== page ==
Transcript for Adrenal hormone synthesis inhibitors
Adrenal hormone synthesis inhibitors
Adrenal hormone synthesis inhibitors or AHSIs are a group of medications which basically inhibit the synthesis of adrenocortical hormones, more specifically cortisol, which is a glucocorticoid hormone produced by the adrenal cortex.
Normally, the hypothalamus, which is located at the base of the brain, secretes corticotropin-releasing hormone, known as CRH, which stimulates the pituitary gland to secrete adrenocorticotropic hormone, known as ACTH.
ACTH, then, travels to the pair of adrenal glands, on top of each kidney, where it specifically targets cells in the adrenal cortex. This causes the adrenocortical cells to take up cholesterol from the blood, and it also stimulates an enzyme called cholesterol desmolase inside these cells, which converts cholesterol to pregnenolone.
Then, another enzyme called 3 beta- hydroxysteroid dehydrogenase, (or 3 beta- HSD) turns some of this pregnenolone into progesterone.
Now, the synthesis of cortisol starts when pregnenolone and progesterone move into the zona fasciculata.
The enzyme 17 alpha-hydroxylase turns pregnenolone into 17 alpha- hydroxypregnenolone and turns progesterone into 17 alpha hydroxyprogesterone.
17 alpha hydroxypregnenolone is then turned into 17 alpha hydroxyprogesterone by the enzyme 3 beta- hydroxysteroid dehydrogenase.
Then, all of the 17 alpha hydroxyprogesterone is turned into 11 deoxycortisol by the enzyme 21 hydroxylase.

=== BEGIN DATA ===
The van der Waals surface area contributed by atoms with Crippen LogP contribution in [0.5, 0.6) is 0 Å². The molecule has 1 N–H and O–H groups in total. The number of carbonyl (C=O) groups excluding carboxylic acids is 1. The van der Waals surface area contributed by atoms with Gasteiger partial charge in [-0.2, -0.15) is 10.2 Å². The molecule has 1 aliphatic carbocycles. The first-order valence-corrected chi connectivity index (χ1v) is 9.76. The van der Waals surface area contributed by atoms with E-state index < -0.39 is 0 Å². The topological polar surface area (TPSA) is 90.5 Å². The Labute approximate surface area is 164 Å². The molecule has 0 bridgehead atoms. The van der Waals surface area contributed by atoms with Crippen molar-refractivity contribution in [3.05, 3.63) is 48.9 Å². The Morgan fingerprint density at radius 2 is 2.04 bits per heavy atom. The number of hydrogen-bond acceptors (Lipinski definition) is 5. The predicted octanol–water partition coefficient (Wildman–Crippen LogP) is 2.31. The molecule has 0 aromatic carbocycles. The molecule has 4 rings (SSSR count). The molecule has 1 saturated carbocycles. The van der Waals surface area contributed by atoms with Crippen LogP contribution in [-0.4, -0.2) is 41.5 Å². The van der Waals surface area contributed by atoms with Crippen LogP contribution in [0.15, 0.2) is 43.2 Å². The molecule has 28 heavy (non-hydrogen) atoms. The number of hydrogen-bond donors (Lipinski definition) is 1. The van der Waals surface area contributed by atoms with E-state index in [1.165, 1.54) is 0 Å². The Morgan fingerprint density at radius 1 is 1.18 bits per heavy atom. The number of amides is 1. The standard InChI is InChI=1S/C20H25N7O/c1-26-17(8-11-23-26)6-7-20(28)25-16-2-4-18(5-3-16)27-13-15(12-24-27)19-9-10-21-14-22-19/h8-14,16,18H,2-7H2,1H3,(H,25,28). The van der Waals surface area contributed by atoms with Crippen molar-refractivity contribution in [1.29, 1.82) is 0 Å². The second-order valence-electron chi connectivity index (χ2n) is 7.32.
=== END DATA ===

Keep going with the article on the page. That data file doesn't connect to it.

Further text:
11 deoxycortisol is finally turned into cortisol by the enzyme 11 beta-hydroxylase.
Cortisol is also known as the stress hormone.
In times of stress, the body needs to have plenty of energy substrates around, so cortisol increases gluconeogenesis, which is the synthesis of new glucose molecules, proteolysis, which is the breakdown of protein and lipolysis, which is the breakdown of fat.
Cortisol also helps to maintain the blood pressure by increasing the sensitivity of peripheral blood vessels to catecholamines- epinephrine and norepinephrine, and this narrows the blood vessel lumen.
Cortisol helps to dampen the inflammatory and immune response by reducing the production and release of inflammatory mediators, like prostaglandins and interleukins, as well as inhibiting the proliferation of T-lymphocytes.
Finally, cortisol receptors are present in the brain, where their full effect is still actually unclear but might influence things like mood and memory.
Now, in Cushing syndrome, there’s increased cortisol levels over a long period of time.
This could be due to Cushing disease, which is caused by a benign pituitary adenoma that secretes too much ACTH.
Another cause is adrenocortical carcinomas, which overproduce cortisol.
Excess cortisol leads to severe muscle and skin breakdown which are the major protein stores in the body.
Bones are also broken down which could lead to osteoporosis.
It also elevates blood glucose levels, and that leads to high insulin levels.
Insulin, among its many actions, preferentially targets adipocytes or fat cells in the center of the body - around the waist and buttocks. In those cells, the insulin activates lipoprotein lipase, which is an enzyme that helps those adipocytes accumulate more fat molecules. The result is central obesity, which is fat build up in the abdomen, buffalo hump, which is fat build up between the shoulders, and moon facies which is fat build up in the face.
Excess cortisol also dampens the inflammatory and immune response, making individuals more susceptible to infections.